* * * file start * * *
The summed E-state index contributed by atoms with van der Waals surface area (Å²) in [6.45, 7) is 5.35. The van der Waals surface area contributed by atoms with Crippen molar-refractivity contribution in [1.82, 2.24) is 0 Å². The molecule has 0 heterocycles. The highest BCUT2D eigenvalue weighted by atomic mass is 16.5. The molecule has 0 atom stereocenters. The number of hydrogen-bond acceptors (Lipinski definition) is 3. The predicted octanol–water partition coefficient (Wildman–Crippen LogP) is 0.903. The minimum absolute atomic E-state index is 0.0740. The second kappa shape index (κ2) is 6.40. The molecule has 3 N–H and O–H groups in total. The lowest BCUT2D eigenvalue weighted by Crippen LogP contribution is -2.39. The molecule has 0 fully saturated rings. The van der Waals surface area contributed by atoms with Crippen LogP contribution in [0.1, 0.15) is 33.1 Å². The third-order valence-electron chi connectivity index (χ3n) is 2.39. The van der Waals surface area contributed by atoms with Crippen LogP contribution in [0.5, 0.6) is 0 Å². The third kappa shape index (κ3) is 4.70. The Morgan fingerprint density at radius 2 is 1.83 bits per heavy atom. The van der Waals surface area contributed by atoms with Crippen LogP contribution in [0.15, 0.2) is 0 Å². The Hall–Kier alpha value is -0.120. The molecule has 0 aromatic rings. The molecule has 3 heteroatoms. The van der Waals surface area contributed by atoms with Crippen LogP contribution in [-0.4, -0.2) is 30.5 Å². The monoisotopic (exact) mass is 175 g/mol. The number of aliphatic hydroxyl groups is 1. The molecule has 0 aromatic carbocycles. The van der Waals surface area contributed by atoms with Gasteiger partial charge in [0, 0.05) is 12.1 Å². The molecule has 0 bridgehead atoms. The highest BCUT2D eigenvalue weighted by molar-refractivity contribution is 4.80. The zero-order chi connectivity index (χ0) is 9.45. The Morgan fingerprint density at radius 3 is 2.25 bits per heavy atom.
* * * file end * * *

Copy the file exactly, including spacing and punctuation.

The summed E-state index contributed by atoms with van der Waals surface area (Å²) in [6.45, 7) is 5.35. The van der Waals surface area contributed by atoms with Crippen molar-refractivity contribution in [1.82, 2.24) is 0 Å². The molecule has 0 heterocycles. The highest BCUT2D eigenvalue weighted by atomic mass is 16.5. The molecule has 0 atom stereocenters. The number of hydrogen-bond acceptors (Lipinski definition) is 3. The predicted octanol–water partition coefficient (Wildman–Crippen LogP) is 0.903. The minimum absolute atomic E-state index is 0.0740. The second kappa shape index (κ2) is 6.40. The molecule has 3 N–H and O–H groups in total. The lowest BCUT2D eigenvalue weighted by Crippen LogP contribution is -2.39. The molecule has 0 fully saturated rings. The van der Waals surface area contributed by atoms with Crippen LogP contribution in [0.1, 0.15) is 33.1 Å². The third-order valence-electron chi connectivity index (χ3n) is 2.39. The van der Waals surface area contributed by atoms with Crippen LogP contribution in [0.5, 0.6) is 0 Å². The third kappa shape index (κ3) is 4.70. The Morgan fingerprint density at radius 2 is 1.83 bits per heavy atom. The van der Waals surface area contributed by atoms with Crippen LogP contribution in [0.15, 0.2) is 0 Å². The Hall–Kier alpha value is -0.120. The molecule has 0 aromatic rings. The molecule has 3 heteroatoms. The van der Waals surface area contributed by atoms with Crippen LogP contribution in [-0.4, -0.2) is 30.5 Å². The monoisotopic (exact) mass is 175 g/mol. The number of aliphatic hydroxyl groups is 1. The molecule has 0 aromatic carbocycles. The van der Waals surface area contributed by atoms with Gasteiger partial charge in [0, 0.05) is 12.1 Å². The molecule has 0 bridgehead atoms. The highest BCUT2D eigenvalue weighted by molar-refractivity contribution is 4.80. The zero-order chi connectivity index (χ0) is 9.45. The Morgan fingerprint density at radius 3 is 2.25 bits per heavy atom.